However, just as with the major publishers, here’s another example of “this is popular becuase we say so”. As pointed out here earlier with Canadian and UK films, plus books being promoted to the point of saturation and therefore selling due to consumer awareness, the tail wags the dog with the situation being described as ‘the movie is in a massive amount of cinemas, so a massive number of people go to see it’ and defended with ‘a massive number of people are going to see it so we’ve placed it in a massive amount of cinemas in order to satisfy the demand (which we’ve created, and that was our goal, so we’ve done a good job there; go us!)’.

    I’d rather see Moon, The Hurt Locker, or Dr. Parnasus, but then I frequently don’t do what I’m told to.

  2. I.A.M. says:

    Thinking about the original topic more carefully, I’m not sure how many people — myself included — factor in the professional film critics’ views on an offering, or to what extent it forms a part of the ticket-buying decision. Friends specifically go to opening weekends before reading that day’s paper, or else refuse to read any review before viewing a film, claiming they don’t wish to have their view skewed by other’s opinions. This seems a tad arrogant, as critics are hired specifically because they have a speciality in the art form they’re critiquing. Still, it seems we continue to buy a dog and ourselves bark as we blindly head to the multiplex to see what we’re ordered to out of loyalty to someone else’s pocketbook, ignoring the urgings to see a film in a tiny cinema on the other side of town that will be showing something entirely different in a few days.

  3. Helen Martin says:

    I’ve seen movies in strange places, including a drive in with hitching racks for horses, and a major factor in any decision is convenience. I have two multi-screen theatres within walking distance, which should give me a choice of a dozen movies on any given night. However, what you get are the major studios’ products. If I want a “small” theatre, non-mainline product I have to go snooping in the dark corners of the entertainment pages and then travel a fair distance, probably by car since the few small theatres are not on main transit routes. (Watch IAM prove me wrong.) I do read and listen to reviews because I can compare my reaction to a film with the reviewer’s reaction and let the difference colour my acceptance of said reviewer’s next effort. All said, though, I go to very few movies of any kind. I think I’m going to join a local movie meetup group and go to whatever they’re going to (except vampire flics).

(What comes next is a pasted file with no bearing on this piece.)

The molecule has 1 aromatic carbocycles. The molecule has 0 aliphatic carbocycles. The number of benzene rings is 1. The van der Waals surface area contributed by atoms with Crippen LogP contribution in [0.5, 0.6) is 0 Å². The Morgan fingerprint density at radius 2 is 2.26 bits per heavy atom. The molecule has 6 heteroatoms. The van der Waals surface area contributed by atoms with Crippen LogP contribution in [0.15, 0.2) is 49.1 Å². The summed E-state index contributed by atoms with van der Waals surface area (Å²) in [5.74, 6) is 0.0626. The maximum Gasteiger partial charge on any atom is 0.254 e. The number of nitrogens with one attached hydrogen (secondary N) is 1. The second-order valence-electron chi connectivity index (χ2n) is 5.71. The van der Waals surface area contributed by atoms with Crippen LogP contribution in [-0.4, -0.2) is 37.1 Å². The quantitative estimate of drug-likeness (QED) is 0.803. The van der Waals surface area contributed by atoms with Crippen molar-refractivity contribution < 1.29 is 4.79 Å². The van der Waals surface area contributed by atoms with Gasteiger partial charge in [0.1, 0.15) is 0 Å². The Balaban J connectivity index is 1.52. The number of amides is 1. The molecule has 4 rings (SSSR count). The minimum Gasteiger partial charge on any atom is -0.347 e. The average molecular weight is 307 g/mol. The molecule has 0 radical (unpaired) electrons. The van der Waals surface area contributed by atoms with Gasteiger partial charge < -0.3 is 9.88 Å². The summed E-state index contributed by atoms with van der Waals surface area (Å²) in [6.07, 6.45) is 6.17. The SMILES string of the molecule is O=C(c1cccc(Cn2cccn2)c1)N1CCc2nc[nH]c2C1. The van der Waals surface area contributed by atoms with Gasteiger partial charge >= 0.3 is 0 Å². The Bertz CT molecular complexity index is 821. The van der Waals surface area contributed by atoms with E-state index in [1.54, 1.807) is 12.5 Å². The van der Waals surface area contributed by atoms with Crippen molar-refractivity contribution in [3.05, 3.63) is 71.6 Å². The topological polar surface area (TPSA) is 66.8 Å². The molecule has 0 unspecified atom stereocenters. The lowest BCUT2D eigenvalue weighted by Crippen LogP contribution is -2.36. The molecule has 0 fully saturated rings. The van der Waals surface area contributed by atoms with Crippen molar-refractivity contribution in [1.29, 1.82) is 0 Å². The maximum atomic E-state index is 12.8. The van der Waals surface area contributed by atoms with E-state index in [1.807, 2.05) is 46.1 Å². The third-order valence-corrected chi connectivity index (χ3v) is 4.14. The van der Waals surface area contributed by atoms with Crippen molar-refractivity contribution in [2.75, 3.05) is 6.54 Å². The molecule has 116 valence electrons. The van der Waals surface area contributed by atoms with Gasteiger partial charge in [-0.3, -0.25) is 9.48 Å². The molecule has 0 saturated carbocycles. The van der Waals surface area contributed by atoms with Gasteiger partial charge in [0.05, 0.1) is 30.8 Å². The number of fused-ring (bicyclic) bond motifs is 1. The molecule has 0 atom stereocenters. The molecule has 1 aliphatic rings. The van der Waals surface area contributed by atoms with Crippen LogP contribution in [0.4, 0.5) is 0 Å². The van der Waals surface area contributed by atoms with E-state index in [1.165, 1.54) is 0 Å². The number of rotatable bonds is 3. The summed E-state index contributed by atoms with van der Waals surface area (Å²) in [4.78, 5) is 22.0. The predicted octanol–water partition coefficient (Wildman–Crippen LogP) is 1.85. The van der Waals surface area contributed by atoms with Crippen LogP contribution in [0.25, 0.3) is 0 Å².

4. Surely the move towards franchises is a deliberate move by the studios to undercut people’s using reviews to help them decide whether or not to see films. People don’t need to read a review of Transformers to make a decision about whether or not to see it, they just need to remember the cartoon.

    Thinking about it, I’m not sure this is a new phenomenon. The point of a sequel is to make a film that the viewing public will judge on something OTHER than the quality of the film (or the participants). As long as people decide whether or not to see things based on reputation rather than quality, it’s easier for studios to make hits and every innovation (the star system, sequels, the promotion of director to auteur, Technicolor, Dolby sound, 3D) has been about enhancing the reputation of films without necessarily making better ones.